July hydroelectric power production in the Pacific Northwest diminished sharply versus the prior month, amid dry weather, but was mixed versus historical levels.
According to the U.S. National Oceanic and Atmospheric Administration's Northwest River Forecast Center, the month's precipitation was at least 50% below normal across most of the region. In spite of the dry weather, season-to-date precipitation from Oct. 1, 2016, through July 31, 2017, remained above normal.
Data from the U.S. Army Corps of Engineers show that total net generation at 23 hydroelectric plants across the Pacific Northwest was 13.8% above the year-ago level but 11.5% lower than the 10-year average as it reached 6.06 million MWh. That figure is down 33.2% from June.
Year-to-date hydropower production through July totaled 55.67 million MWh, up 19.1% versus the year-ago level and 14.6% from the 10-year average for the period.
In the upper Columbia River Basin, the Grand Coulee Dam, the largest of the region, generated 2.12 million MWh, up 7.8% versus the year-ago month but down 13.1% versus the 10-year average for the period. The Chief Joseph Dam generated 1.12 million MWh, up 8.1% versus July 2016 but down 3.6% versus the 10-year average for the month.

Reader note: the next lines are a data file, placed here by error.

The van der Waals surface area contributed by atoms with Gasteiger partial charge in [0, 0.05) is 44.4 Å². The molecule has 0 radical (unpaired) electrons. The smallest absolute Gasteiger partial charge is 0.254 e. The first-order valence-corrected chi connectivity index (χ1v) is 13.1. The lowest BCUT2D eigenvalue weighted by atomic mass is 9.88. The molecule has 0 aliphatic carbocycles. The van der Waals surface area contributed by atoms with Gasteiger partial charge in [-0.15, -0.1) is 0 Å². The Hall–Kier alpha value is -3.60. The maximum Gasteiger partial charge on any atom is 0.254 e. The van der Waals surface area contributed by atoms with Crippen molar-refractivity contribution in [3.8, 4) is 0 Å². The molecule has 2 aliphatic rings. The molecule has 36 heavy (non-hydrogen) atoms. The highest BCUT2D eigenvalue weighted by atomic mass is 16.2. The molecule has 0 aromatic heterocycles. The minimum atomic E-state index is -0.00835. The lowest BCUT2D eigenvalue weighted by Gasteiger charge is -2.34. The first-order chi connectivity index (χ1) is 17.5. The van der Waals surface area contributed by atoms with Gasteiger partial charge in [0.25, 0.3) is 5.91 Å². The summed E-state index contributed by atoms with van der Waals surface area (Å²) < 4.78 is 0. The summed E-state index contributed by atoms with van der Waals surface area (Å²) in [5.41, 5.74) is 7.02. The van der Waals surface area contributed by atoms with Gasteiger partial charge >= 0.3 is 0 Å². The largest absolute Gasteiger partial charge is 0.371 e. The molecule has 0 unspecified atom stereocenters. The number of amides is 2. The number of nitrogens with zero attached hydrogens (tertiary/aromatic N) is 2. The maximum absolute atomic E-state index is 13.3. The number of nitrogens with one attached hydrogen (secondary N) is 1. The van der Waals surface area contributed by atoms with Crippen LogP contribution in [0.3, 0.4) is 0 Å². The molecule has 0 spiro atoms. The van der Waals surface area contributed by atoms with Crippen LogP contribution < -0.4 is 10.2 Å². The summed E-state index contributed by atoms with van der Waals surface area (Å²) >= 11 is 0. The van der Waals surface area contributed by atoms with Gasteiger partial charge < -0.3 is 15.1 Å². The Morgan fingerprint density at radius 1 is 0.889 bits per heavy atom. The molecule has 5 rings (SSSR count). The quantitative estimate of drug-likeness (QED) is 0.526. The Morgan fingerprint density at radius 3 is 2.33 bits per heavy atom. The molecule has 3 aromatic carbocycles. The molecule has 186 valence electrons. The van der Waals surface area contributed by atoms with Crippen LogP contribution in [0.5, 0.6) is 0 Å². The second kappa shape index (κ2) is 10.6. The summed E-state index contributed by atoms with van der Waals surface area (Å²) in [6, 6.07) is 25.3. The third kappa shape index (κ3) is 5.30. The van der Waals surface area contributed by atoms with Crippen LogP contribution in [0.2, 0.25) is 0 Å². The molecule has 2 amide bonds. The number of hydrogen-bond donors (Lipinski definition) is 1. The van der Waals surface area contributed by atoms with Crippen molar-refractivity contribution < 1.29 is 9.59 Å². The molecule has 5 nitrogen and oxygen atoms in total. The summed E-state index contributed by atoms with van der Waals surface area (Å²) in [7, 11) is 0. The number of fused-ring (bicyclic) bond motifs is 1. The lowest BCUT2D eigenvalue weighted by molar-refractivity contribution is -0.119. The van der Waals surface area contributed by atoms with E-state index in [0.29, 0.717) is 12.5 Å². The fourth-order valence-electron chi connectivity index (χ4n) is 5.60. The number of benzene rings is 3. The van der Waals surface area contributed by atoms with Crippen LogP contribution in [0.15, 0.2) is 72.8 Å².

July flows in the lower Columbia River Basin were also higher versus the year-ago period. Located on the Washington-Oregon border, the Bonneville Dam produced 246,659 MWh, up 51.7% versus July 2016 but 14.8% lower versus the 10-year average for the month. The Dalles Dam, 50 miles downstream, produced 439,008 MWh, up 19.4% from the year-ago month but down 11.6% from the 10-year average for July.